I recently discovered "The New Vegetarian" column on the Guardian UK website. Written by Yotam Ottolenghi, who owns a few restaurants in London, it highlights delicious, modern vegetarian dishes that have a middle eastern twist. I am planning to make the pearl barley risotto (above) for dinner tomorrow night - yum! He has also published two cookbooks - I have been wanting his first book for ages, but it was a (very expensive) UK edition, but I noticed that it's now been released in the US - hurrah! Amazon shopping cart, here I come!
UPDATE - This recipe was just as yummy as anticipated! A hint - make double, because it was only about 3 servings, and you might want (a lot) more. I grilled zuchini and marinated with lemon zest and olive oil to have on the side. I have now purchased both of his books - looking forward to a lot more yumminess.
I just finished reading A.S. Byatt's "The Children's Book" and would recommend it. It took me a while to get into this book, but once I did, I was hooked. The book is set in the early 1900's and centres on children's book author Olive Wellwood and her large bohemian family and extended group of friends. The book has a rich cast of characters, many of whom are involved in the Arts & Crafts movement (which I have a soft spot for) and moves between the narrative and fairy tale stories that Olive is writing for each of her children. At first glance, life seems idyllic - midsummer picnics, children roaming the English country side, beautiful pottery, fairy stories - but lurking beneath is a darker reality and the looming spectre of the First World War. And, not that books should be judged by their covers, but it does have a really nice cover.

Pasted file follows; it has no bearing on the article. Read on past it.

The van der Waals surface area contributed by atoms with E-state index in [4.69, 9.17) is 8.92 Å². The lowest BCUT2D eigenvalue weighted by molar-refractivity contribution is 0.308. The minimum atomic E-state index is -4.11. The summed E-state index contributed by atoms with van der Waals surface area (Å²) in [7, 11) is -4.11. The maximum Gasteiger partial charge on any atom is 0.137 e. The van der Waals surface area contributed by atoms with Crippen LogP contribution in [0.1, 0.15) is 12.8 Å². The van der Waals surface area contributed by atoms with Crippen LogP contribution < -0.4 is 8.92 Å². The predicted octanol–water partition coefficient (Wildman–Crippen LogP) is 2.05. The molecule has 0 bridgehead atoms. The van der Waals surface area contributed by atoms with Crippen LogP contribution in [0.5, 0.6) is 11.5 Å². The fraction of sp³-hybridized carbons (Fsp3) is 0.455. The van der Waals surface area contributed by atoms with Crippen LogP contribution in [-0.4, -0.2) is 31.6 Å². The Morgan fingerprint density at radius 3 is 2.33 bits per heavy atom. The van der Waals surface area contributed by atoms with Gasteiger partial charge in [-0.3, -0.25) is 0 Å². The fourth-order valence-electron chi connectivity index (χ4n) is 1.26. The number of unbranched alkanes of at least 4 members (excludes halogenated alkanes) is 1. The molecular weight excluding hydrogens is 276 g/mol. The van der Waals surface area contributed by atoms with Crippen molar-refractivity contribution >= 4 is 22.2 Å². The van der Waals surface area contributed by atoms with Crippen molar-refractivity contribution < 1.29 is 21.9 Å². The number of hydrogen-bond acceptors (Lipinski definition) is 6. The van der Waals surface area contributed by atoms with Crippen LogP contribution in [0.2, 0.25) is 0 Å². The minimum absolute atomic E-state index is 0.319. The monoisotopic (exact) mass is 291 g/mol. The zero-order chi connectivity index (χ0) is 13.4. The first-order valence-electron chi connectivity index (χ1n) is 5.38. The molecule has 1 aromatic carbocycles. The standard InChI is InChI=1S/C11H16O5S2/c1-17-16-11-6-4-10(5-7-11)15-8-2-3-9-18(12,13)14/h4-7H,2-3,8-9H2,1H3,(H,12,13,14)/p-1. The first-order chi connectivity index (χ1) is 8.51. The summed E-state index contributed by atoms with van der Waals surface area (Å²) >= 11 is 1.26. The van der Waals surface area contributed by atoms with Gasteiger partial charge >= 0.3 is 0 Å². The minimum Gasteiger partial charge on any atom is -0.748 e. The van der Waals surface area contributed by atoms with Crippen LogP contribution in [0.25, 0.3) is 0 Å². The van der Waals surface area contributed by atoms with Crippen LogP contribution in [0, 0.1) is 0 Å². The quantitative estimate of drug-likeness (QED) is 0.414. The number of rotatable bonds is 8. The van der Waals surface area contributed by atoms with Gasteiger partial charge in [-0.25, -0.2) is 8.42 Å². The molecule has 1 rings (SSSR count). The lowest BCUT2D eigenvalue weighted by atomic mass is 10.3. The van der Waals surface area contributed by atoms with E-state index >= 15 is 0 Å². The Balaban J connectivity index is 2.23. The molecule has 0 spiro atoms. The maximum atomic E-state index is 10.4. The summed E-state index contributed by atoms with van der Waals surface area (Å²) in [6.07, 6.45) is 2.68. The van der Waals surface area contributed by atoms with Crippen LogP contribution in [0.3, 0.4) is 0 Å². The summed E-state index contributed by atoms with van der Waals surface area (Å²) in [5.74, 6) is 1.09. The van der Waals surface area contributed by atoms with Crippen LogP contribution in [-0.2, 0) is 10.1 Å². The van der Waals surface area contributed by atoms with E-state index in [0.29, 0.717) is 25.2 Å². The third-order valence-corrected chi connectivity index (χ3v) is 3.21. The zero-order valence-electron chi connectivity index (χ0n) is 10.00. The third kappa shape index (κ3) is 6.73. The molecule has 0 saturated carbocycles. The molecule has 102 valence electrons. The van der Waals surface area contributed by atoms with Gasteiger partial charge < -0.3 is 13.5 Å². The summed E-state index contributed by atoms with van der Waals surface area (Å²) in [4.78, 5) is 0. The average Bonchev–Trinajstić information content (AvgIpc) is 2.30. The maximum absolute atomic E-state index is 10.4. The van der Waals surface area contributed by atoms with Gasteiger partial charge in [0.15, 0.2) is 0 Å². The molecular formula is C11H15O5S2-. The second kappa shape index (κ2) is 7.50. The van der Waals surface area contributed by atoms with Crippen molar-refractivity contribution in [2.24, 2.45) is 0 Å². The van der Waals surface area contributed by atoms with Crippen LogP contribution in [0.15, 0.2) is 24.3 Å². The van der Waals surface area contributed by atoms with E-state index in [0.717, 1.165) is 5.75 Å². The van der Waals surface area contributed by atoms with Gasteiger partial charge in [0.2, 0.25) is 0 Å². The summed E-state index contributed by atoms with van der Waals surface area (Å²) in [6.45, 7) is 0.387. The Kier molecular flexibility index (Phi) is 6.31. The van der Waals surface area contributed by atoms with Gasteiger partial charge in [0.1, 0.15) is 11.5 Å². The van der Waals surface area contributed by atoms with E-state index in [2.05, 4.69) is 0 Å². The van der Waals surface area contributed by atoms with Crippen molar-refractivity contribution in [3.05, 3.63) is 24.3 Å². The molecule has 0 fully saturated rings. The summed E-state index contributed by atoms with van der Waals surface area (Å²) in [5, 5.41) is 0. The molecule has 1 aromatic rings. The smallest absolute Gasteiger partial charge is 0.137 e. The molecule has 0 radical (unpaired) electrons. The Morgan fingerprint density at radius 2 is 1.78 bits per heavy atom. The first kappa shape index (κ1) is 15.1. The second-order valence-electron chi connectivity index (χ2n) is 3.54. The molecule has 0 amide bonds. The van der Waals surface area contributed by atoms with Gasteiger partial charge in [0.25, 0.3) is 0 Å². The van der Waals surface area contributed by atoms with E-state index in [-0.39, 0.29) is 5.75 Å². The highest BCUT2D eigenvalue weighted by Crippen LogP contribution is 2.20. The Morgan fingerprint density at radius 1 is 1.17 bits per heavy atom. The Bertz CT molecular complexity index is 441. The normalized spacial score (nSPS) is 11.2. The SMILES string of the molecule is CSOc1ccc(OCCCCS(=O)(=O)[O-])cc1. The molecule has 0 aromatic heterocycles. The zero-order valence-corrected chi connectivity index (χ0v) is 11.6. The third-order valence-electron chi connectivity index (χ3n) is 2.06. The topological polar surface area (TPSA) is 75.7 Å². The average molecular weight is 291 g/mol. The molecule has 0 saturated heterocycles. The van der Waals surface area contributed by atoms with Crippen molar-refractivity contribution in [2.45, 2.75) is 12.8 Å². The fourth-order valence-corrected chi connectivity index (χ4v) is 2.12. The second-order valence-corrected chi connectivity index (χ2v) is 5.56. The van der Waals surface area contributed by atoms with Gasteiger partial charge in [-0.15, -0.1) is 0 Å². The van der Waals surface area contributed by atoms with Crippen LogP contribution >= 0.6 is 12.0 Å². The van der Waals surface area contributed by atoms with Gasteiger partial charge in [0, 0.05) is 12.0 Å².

Congratulations to local rug company Red Spruce, who are debuting their collection with NYC's Odegard, and will be having their work sold in outlets throughout the US. I saw their work recently at a gallery here in Halifax, and loved it. After perusing their website and learning more about this exceptional company, I love it even more. Contemporary artists, many local, create the designs (above is the Sand Dollar) and they are then made by traditional rug-hookers in Nova Scotia. It's just fantastic to know that Nova Scotian artists and makers are being supported in this way. Kudos Red Spruce!